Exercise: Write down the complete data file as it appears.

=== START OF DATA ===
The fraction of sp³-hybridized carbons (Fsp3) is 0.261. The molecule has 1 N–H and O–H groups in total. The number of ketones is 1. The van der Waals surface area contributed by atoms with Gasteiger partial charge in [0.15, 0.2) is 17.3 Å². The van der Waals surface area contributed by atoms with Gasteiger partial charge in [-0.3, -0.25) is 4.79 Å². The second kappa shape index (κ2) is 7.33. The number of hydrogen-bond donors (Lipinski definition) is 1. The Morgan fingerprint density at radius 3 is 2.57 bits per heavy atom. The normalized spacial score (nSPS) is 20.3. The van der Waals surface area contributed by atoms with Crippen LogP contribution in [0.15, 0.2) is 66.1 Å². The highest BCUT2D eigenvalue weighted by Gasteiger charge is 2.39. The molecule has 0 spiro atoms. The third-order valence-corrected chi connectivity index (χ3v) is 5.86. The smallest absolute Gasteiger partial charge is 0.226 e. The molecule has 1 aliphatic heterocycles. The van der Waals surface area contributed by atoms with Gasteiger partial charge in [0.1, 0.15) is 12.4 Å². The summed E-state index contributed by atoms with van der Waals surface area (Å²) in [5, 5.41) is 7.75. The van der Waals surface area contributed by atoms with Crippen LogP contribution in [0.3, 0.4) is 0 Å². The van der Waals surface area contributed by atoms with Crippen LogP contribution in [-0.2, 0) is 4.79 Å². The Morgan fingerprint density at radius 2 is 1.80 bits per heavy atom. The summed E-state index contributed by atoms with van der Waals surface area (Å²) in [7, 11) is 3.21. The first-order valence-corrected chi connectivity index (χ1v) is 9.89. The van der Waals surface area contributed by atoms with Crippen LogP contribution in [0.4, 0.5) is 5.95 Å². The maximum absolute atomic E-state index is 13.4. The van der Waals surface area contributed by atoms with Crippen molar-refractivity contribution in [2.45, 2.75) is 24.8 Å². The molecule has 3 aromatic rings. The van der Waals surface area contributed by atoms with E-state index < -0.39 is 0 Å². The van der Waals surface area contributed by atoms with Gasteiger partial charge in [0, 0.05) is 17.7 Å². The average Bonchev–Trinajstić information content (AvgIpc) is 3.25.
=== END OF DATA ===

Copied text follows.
The fraction of sp³-hybridized carbons (Fsp3) is 0.261. The molecule has 1 N–H and O–H groups in total. The number of ketones is 1. The van der Waals surface area contributed by atoms with Gasteiger partial charge in [0.15, 0.2) is 17.3 Å². The van der Waals surface area contributed by atoms with Gasteiger partial charge in [-0.3, -0.25) is 4.79 Å². The second kappa shape index (κ2) is 7.33. The number of hydrogen-bond donors (Lipinski definition) is 1. The Morgan fingerprint density at radius 3 is 2.57 bits per heavy atom. The normalized spacial score (nSPS) is 20.3. The van der Waals surface area contributed by atoms with Crippen LogP contribution in [0.15, 0.2) is 66.1 Å². The highest BCUT2D eigenvalue weighted by Gasteiger charge is 2.39. The molecule has 0 spiro atoms. The third-order valence-corrected chi connectivity index (χ3v) is 5.86. The smallest absolute Gasteiger partial charge is 0.226 e. The molecule has 1 aliphatic heterocycles. The van der Waals surface area contributed by atoms with Gasteiger partial charge in [0.1, 0.15) is 12.4 Å². The summed E-state index contributed by atoms with van der Waals surface area (Å²) in [5, 5.41) is 7.75. The van der Waals surface area contributed by atoms with Crippen LogP contribution in [0.3, 0.4) is 0 Å². The van der Waals surface area contributed by atoms with Crippen LogP contribution in [-0.2, 0) is 4.79 Å². The Morgan fingerprint density at radius 2 is 1.80 bits per heavy atom. The summed E-state index contributed by atoms with van der Waals surface area (Å²) in [7, 11) is 3.21. The first-order valence-corrected chi connectivity index (χ1v) is 9.89. The van der Waals surface area contributed by atoms with Crippen LogP contribution in [0.4, 0.5) is 5.95 Å². The maximum absolute atomic E-state index is 13.4. The van der Waals surface area contributed by atoms with Crippen molar-refractivity contribution in [2.45, 2.75) is 24.8 Å². The molecule has 3 aromatic rings. The van der Waals surface area contributed by atoms with E-state index < -0.39 is 0 Å². The van der Waals surface area contributed by atoms with Gasteiger partial charge in [0, 0.05) is 17.7 Å². The average Bonchev–Trinajstić information content (AvgIpc) is 3.25.